On the surface, the implementation of an analytics solution for products serving businesses seems straightforward using a common framework like “Pirate Metrics”. B2B product analytics is a bit more complicated than that.
Understanding how a business customer is using your product usually involves understanding the interplay between multiple stakeholders (some of them, not using the product).
With product analytics solutions on the market, it’s up to you how you eventually decide to identify users. On top of simple users, there are various levels of aggregations that are possible such as teams, departments, accounts. Nothing is stopping you, when implementing an analytics solution from tracking the interactions with your application of these different levels of aggregation, to gain a particular perspective.
Adding another perspective always comes at a cost, and has both advantages and drawbacks. B2B Product Analytics Models Let’s explore five different models that can be used for B2B product analytics, based on the Pirate Metrics framework (aka “AARRR”), to help you figure out what analytics perspective is relevant for you.
The models for B2B product analytics are:
- Users: Identifying interactions at a user-level only.
- Accounts: Identifying interactions at the account-level (the account being generally the entire company of the customer or the entity that is paying you to use your product).
- Loosely linked users and accounts: You track user-level interactions and account-level interactions but they aren’t tightly joined, if at all.
- Accounts with linked users: You track interactions of users, and accounts and you track user activity within the accounts.
- Advanced variants. These models are the foundation on which to build and satisfy your own product analytics needs. In practice, businesses tend to fall somewhere in the grey area between them.
Let’s lay some foundations first. Pirate Metrics: The Base Framework The base framework we are going to use for the models is the Pirate Metrics framework created by 500 Startups founder Dave McClure in a bid to form a common model for understanding the products of the hundreds of startups they’d invested in and the thousands more that were being pitched to them.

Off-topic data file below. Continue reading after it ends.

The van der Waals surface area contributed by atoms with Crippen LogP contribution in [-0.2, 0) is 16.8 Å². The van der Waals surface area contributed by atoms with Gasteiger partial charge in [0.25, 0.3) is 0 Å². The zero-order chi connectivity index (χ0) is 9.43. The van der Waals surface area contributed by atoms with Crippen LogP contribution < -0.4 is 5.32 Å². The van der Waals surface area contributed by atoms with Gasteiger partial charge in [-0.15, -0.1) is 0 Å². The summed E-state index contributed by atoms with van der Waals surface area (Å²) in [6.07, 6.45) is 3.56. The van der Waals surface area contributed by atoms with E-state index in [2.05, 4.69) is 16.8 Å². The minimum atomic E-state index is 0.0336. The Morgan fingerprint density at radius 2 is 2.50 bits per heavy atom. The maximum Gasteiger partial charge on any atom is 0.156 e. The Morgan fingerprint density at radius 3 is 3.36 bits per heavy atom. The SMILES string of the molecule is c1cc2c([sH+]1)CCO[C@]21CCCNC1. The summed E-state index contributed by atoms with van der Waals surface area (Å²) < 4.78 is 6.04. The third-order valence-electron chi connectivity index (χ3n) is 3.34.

It’s made of different metrics and often referred to by the initials of these metrics: AARRR. Here is what each metric means: Acquisition: When a user comes to the product from any acquisition channel Activation: When a user enjoys the first use of the product and when you see value in that user. Retention: When a user comes back after stopping to use the product. Depending on the product, it can simply be when a user uses the product multiple times. Revenue: When a user conducts some monetization behavior Referral: When a user refers the product to other people or businesses Even though the order of the above metrics indicates the funnel a user is generally expected to move through, you can reorder them to suit your particular funnel. For example, at a product team of a company like Slack referral would be put above revenue.
Depending on your organization’s need, you might even want to add “A” in front of the “AARRR” to measure “Awareness” further up your funnel than “Acquisition” might. “AAARRR”. This “Awareness” part might be owned more specifically by the marketing team of your organization, though.
In a B2B context, it’s convenient to split “Referral” into two sub-metrics:
- Internal Referral: When your customers refer your product to their direct colleagues or people in other parts of their organization
- External Referral. When your customers refer your product to different organizations.
Model of Pirate Metrics by Dave McClure.
Model #1: “User Only”
In the “User Only” product analytics model, the behavior of users and interactions with your product is measured at the user level, without much consideration for the organization they belong to.
For instance, you can identify a user by their internal user ID in your system or the email address they registered with. The user is the elementary unit that you track metrics for across the metrics of the Pirate Framework.
This is a likely scenario for many bottoms-up B2B products that are just getting started.
This model is best applied whenever:
- Your product is sold to micro-businesses or businesses with a small number of people (say 1 to 5) or whenever the behavior of a single user largely represents the behavior of the business with your product.
- Your product is sold to and used by a single individual in a company. This is rarely the case in the long run because products like yours may be seeking to deliver meaningful value to offer to customers to charge them more, and that is generally the outcome of the workflow between several persons.